Remembering the Rape of Manila
Seventy-five years ago today saw the destruction of Manila, and with it thousands of civilians murdered by Japanese soldiers who, facing sure death or capture, decided to drag everyone down into hell with them. No one was spared: the old, the infirm, women, children, and even defenseless infants. Spaniards and Germans, whose countries were allied with Japan, were not exempt: They were killed seeking refuge in the Spanish Consulate, the Casino Español, and the German Club.
Memories of survivors now grow dim and have been mixed with fake news about Yamashita wanting to declare Manila an open city to spare it and its inhabitants from destruction. If Yamashita didn’t order the actual massacre, he at least knew what was going on and made no attempt to stop it. Then there is the fake news that the massacres were actually committed by Koreans rather than Japanese. Make no mistake—it was the Japanese forces that blasted the bridges and buildings in Manila to make these unusable to the Americans. It was the Japanese who entered the Red Cross and killed patients, doctors, and nurses. They even lured people into a place planted with a Red Cross flag, promising safety but dealing out death by beheading, shooting, stabbing, or burning. Many women were raped before they were killed; some were violated even if they were already dead.
I asked Dr. Rico Jose, authority on the Japanese Occupation, what made the Japanese act in this terrible way. His reply: “War makes humans inhuman.” The Chinese have not forgotten what is now remembered as the “Rape of Nanjing,” unlike Filipinos who have yet to even call what happened 75 years ago the “Rape of Manila, 1945.” In the course of my research on the excesses of the Philippine Revolution and the atrocities committed by the enemy during the Philippine-American War, I am left horrified by the primary sources. But nothing comes close to the forgotten civilians sacrificed in what we now remember as the “Liberation of Manila,” or for some the “Battle for Manila.”
Gen. Douglas MacArthur fulfilled his promise to return, only to find death and destruction waiting for him. He was so outraged by the carnage that he ordered an immediate investigation and the collection of sworn testimonies, which were later used to pin down General Yamashita and guarantee his execution. One of thousands of pages of documents is a “Report on the Destruction of Manila and Japanese Atrocities, 1945” that sums up the matter bluntly after a brief chronology and sequence of events: “The direct responsibility for this crime rests with the Japanese High Command and the Government of Japan [in Tokyo], represented by the Emperor, while the people of Japan itself cannot ultimately escape the awful weight of moral participation and moral guilt.”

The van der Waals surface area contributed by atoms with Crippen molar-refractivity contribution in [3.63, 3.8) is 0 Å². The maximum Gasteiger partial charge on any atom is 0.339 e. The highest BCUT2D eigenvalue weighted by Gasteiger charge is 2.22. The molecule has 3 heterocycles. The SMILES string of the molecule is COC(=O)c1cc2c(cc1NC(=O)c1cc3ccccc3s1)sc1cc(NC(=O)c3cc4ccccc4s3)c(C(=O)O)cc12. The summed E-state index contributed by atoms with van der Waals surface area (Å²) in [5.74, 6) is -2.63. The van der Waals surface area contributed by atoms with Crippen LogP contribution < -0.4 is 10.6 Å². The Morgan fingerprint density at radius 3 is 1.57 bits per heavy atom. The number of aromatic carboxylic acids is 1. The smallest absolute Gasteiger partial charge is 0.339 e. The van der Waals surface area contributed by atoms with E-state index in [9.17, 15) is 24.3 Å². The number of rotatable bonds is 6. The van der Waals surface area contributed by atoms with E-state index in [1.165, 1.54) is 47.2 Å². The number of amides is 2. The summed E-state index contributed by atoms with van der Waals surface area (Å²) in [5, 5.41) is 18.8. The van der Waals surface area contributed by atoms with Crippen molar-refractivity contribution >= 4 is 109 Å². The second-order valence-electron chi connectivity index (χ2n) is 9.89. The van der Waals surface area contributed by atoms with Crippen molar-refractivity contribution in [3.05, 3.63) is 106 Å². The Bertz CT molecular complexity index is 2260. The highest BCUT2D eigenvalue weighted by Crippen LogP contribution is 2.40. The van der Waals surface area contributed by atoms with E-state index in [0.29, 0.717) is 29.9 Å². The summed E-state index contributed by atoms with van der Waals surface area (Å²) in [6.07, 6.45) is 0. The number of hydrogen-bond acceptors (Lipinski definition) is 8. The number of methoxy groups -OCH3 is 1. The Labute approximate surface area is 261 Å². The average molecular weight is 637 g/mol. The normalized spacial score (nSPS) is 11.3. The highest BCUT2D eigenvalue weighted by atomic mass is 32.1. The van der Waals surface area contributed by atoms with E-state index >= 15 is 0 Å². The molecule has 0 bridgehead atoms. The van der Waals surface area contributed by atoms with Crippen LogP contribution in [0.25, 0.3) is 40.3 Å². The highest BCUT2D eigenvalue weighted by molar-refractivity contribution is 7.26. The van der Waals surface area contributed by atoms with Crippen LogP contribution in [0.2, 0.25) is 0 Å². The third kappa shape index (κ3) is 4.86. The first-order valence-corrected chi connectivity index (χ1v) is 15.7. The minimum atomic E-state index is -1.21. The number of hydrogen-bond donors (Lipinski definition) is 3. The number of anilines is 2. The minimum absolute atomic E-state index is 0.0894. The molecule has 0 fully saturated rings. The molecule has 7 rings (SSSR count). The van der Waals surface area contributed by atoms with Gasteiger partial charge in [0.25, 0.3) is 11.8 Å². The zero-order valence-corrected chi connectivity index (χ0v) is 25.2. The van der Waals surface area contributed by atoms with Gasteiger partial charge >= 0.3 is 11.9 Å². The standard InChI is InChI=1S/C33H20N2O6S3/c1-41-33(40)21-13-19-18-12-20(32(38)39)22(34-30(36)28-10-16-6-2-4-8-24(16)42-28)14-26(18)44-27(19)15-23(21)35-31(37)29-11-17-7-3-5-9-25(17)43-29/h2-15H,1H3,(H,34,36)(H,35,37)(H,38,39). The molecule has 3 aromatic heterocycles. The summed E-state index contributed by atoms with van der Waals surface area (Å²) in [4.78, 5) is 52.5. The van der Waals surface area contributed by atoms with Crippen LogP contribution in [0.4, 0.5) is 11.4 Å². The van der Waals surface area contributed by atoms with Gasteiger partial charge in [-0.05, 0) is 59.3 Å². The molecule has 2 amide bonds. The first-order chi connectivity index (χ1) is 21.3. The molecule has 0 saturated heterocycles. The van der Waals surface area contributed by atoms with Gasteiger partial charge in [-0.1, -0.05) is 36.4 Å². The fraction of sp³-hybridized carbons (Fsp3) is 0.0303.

Declaring Manila an open city was not part of the plan. The Japanese had prepared to fight to the death; they laid mines on the streets and traps in buildings, and prepared for a drawn-out battle with the Americans. All civilians were deemed hostile and were to be disposed of as well. Japanese forces were told to choose death over capture and eventual trial, so those who did not die in battle were ordered to commit suicide.
More than 90 percent of churches or religious buildings in the city were destroyed, even if these held no military purpose and were filled with refugees. Religious casualties of the battle were listed and named, and their numbers were: 14 Augustinians, 10 Franciscans (half of whom were senior citizens), six Recollects, nine Capuchins, two Jesuits, 16 De La Salle Brothers, etc. The massacre at the De La Salle campus on Taft Avenue makes for terrifying reading, and one of the eyewitnesses was the superior of the Redemptorist Fathers, who recounted the events of Feb. 12, 1945, when most of them were bayoneted. Then everyone was dragged into one place and piled up in a heap, both the dead and some who slowly bled to death later. They remained this way for a day, with the Japanese peeking in to laugh at the dying; worse, some Japanese soldiers “tried to violate the young girls who were actually dying.” Filipino collaborators later came in to loot. The victims were liberated when the Americans took over the building in the afternoon of Feb. 15.
Do we really have short memories, or do we simply refuse to remember?
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